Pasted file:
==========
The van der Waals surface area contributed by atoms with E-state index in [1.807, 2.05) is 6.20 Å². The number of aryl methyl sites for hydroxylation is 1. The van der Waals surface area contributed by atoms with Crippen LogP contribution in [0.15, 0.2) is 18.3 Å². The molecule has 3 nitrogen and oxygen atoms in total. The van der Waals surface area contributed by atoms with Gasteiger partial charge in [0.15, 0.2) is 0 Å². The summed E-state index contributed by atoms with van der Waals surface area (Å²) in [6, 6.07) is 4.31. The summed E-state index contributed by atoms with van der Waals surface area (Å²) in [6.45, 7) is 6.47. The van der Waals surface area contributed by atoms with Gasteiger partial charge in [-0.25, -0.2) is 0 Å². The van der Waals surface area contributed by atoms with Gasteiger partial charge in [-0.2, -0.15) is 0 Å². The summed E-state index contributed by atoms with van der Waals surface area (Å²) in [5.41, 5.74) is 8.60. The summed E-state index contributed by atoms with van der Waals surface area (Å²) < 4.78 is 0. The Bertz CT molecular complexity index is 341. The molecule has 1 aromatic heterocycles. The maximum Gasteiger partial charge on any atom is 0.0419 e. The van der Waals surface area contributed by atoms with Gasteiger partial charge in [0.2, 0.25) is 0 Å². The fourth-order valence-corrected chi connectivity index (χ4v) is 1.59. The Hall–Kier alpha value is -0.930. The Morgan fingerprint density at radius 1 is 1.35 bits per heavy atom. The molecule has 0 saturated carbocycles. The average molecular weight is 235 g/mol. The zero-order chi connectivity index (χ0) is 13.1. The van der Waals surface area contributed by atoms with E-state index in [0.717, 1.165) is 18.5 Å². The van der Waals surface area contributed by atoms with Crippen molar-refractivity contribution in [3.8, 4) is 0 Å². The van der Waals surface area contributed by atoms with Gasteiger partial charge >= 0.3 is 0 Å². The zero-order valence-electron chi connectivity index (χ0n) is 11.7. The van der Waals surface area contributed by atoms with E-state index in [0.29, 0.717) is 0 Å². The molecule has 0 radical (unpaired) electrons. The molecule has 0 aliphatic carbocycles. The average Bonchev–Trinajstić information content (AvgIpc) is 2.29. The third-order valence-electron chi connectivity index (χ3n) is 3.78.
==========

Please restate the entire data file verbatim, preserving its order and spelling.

The van der Waals surface area contributed by atoms with E-state index in [1.807, 2.05) is 6.20 Å². The number of aryl methyl sites for hydroxylation is 1. The van der Waals surface area contributed by atoms with Crippen LogP contribution in [0.15, 0.2) is 18.3 Å². The molecule has 3 nitrogen and oxygen atoms in total. The van der Waals surface area contributed by atoms with Gasteiger partial charge in [0.15, 0.2) is 0 Å². The summed E-state index contributed by atoms with van der Waals surface area (Å²) in [6, 6.07) is 4.31. The summed E-state index contributed by atoms with van der Waals surface area (Å²) in [6.45, 7) is 6.47. The van der Waals surface area contributed by atoms with Gasteiger partial charge in [-0.25, -0.2) is 0 Å². The van der Waals surface area contributed by atoms with Gasteiger partial charge in [-0.2, -0.15) is 0 Å². The summed E-state index contributed by atoms with van der Waals surface area (Å²) in [5.41, 5.74) is 8.60. The summed E-state index contributed by atoms with van der Waals surface area (Å²) < 4.78 is 0. The Bertz CT molecular complexity index is 341. The molecule has 1 aromatic heterocycles. The maximum Gasteiger partial charge on any atom is 0.0419 e. The van der Waals surface area contributed by atoms with Gasteiger partial charge in [0.2, 0.25) is 0 Å². The fourth-order valence-corrected chi connectivity index (χ4v) is 1.59. The Hall–Kier alpha value is -0.930. The Morgan fingerprint density at radius 1 is 1.35 bits per heavy atom. The molecule has 0 saturated carbocycles. The average molecular weight is 235 g/mol. The zero-order chi connectivity index (χ0) is 13.1. The van der Waals surface area contributed by atoms with E-state index in [0.717, 1.165) is 18.5 Å². The van der Waals surface area contributed by atoms with Crippen molar-refractivity contribution in [3.8, 4) is 0 Å². The van der Waals surface area contributed by atoms with Gasteiger partial charge >= 0.3 is 0 Å². The zero-order valence-electron chi connectivity index (χ0n) is 11.7. The van der Waals surface area contributed by atoms with E-state index in [0.29, 0.717) is 0 Å². The molecule has 0 radical (unpaired) electrons. The molecule has 0 aliphatic carbocycles. The average Bonchev–Trinajstić information content (AvgIpc) is 2.29. The third-order valence-electron chi connectivity index (χ3n) is 3.78.